Car depreciation is an unavoidable part of vehicle ownership and the cost per mile to drive might actually be more than you think. If you are using your vehicle for business purposes and putting additional mileage on it, you may find that the wear and tear on a car is greater than if it were reserved solely for personal use. However, it is possible to reclaim some of that value by tracking your mileage and reporting it and depreciation along with your income tax return. In addition, having a sense ahead of time for car depreciation per mile can help to avoid surprises if you intend to re-sell your vehicle in a few years’ time.
Car Depreciation Per Mile
The average car can depreciate as much of $0.08 per mile, according to some sources. This means, of course, that your depreciation costs will be higher the more you drive. The wear and tear on your car and costs per mile will vary depending on where you travel and the conditions of the road, including its physical state, the weather and if the roads move at highway speeds or deal with heavy traffic. Car depreciation costs take into consideration the tires, internal workings and body parts. When you take into account the addition of things like oil changes and gasoline costs, the cost per mile to drive rises to about $0.26.
Most cars lose 40% of their value within the first year, though they can lose as little as 10% depending on the level of use and proper maintenance. If you drive around 10,000 miles per year, your car will lose 60% of its value in the first three years.
Tracking Mileage for Tax Purposes
As of 2018, you are permitted to deduct mileage traveled for business purposes in your personal vehicle on your income taxes in most instances, but the cost per mile to drive varies. This is particularly true of 1099 employees, but those who are W2 workers may also be eligible depending on their circumstances. Careful record-keeping is key, however, to guard against any potential audit.
Any trip that is taken for business, including those to meet with clients, purchase office supplies or other non-commuting tasks, are eligible for mileage deduction. If you drive to and from an office each day, note that it is not possible to deduct those miles on your taxes.
The IRS states that your mileage log must include the dates of your trip, your purpose for the outing, where you drove and, of course, your mileage itself. It might be helpful to track your starting and ending odometer readings, in addition to the number of actual miles you drove. You may also be expected to report to the IRS the number of miles you drove for commuting or personal use, though you will not get reimbursed for them.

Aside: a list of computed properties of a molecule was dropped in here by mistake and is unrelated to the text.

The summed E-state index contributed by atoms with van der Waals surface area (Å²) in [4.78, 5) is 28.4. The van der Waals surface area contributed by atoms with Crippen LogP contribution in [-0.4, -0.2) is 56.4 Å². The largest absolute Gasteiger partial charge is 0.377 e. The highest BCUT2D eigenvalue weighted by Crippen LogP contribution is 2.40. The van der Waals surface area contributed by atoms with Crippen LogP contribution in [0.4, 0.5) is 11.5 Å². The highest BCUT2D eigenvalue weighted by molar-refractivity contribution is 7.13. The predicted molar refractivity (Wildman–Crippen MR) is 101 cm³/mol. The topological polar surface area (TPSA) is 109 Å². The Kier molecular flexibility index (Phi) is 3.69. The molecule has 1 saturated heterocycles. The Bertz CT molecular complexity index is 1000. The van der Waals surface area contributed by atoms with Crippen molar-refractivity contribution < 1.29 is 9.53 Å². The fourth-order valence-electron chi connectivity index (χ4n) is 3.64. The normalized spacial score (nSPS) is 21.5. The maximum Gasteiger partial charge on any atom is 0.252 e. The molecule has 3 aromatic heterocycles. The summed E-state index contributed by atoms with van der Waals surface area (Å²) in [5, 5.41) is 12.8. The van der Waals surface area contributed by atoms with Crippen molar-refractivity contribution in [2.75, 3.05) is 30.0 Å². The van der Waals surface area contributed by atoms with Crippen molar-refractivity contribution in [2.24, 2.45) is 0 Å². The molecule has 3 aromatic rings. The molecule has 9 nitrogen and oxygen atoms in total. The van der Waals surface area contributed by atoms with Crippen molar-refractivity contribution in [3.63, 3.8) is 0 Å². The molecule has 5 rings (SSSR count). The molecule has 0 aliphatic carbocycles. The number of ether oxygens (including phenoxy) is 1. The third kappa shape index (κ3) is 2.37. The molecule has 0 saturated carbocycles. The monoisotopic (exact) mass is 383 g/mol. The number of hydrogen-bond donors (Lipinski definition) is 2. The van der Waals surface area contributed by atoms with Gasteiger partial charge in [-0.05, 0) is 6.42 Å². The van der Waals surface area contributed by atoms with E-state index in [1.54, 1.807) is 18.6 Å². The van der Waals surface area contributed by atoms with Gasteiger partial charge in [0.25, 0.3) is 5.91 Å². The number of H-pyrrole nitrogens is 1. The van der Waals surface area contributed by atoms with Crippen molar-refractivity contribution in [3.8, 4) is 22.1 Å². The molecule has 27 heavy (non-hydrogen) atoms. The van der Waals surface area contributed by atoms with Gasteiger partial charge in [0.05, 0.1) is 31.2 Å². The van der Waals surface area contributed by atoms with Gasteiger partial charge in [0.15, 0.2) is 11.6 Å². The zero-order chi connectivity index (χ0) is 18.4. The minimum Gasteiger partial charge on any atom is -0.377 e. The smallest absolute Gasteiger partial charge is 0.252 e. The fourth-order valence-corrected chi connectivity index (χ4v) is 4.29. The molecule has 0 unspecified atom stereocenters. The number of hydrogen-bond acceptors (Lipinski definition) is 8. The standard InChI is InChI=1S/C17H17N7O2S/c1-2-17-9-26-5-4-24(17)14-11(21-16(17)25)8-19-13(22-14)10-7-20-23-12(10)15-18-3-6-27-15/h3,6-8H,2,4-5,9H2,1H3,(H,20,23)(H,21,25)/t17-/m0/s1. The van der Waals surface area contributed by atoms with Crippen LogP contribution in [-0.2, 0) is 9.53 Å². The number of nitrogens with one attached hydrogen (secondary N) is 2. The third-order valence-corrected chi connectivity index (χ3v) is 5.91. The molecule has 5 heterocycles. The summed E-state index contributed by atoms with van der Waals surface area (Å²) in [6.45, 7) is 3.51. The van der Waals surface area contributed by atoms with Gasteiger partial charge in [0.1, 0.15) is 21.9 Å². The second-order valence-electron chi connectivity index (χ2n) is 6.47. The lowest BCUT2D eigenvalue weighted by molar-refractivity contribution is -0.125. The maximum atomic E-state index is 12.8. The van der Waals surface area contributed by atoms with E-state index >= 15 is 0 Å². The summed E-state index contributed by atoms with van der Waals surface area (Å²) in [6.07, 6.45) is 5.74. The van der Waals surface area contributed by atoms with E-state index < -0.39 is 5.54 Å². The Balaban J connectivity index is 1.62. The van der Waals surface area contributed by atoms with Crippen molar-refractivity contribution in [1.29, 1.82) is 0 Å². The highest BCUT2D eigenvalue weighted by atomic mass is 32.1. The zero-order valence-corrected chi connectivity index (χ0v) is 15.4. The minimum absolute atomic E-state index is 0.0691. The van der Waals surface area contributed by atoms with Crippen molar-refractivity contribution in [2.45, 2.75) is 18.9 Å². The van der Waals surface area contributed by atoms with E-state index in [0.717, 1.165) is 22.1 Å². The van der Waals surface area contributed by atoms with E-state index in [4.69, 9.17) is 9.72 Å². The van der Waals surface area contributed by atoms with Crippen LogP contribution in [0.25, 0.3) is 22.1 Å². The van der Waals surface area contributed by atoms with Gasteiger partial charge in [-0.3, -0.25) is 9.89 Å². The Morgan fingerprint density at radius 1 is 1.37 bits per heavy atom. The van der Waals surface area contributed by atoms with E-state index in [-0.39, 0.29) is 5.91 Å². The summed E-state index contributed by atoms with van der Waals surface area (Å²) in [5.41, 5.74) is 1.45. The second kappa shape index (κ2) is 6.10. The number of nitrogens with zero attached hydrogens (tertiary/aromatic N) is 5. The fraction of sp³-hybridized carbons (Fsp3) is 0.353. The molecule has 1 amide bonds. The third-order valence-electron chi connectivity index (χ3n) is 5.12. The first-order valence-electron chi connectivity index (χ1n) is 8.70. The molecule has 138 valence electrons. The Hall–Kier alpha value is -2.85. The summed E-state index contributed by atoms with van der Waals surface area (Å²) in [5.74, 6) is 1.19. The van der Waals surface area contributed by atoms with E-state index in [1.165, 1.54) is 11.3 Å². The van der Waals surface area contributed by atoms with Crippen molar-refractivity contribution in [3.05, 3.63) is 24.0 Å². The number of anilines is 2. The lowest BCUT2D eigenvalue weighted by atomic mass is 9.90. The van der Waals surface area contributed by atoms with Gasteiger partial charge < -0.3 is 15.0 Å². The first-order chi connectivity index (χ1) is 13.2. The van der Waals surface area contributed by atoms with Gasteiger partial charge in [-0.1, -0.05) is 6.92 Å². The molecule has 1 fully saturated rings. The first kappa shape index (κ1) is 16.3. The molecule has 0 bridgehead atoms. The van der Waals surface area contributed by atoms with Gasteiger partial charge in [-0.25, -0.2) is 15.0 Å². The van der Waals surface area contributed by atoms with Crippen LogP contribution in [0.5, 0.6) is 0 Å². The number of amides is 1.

To track your mileage, it’s best to rely on one dedicated system to help you stay organized. An electronic document on your phone or laptop, a notebook or an app specifically designed to keep mileage records are good methods to ensure you won’t miscalculate or misplace any records.
Average Depreciation Per Year
The average depreciation of your vehicle is significant. The average vehicle will lose $15,000 in the first five years of ownership. This indicates an average of between $2,000-and-$6,000 per year. Who knew the value of wear and tear on a car was so great? Small sedans and small SUVs tend to be at the lower end of the scale, whereas vans and electric cars are more often found at the higher end.
- Mileage isn't the only way to depreciate a vehicle. Oftentimes, a company will use a simple percentage of value method to determine the depreciation expense. Ask which method is to be used when setting up the new asset.
- Take some time to accurately forecast the car's overall usage in order to get the best possible depreciation calculations. If your estimate is off and then you sell the car, you may get hit with tax consequences (especially if the salvage value is more than the depreciated value--meaning you make a profit).
Danielle Smyth is a writer and content marketer from upstate New York. She has been writing on business-related topics for nearly 10 years. She owns her own content marketing agency, Wordsmyth Creative Content Marketing (www.wordsmythcontent.com) and she works with a number of small businesses to develop B2B content for their websites, social media accounts, and marketing materials. In addition to this content, she has written business-related articles for sites like Sweet Frivolity, Alliance Worldwide Investigative Group, Bloom Co and Spent.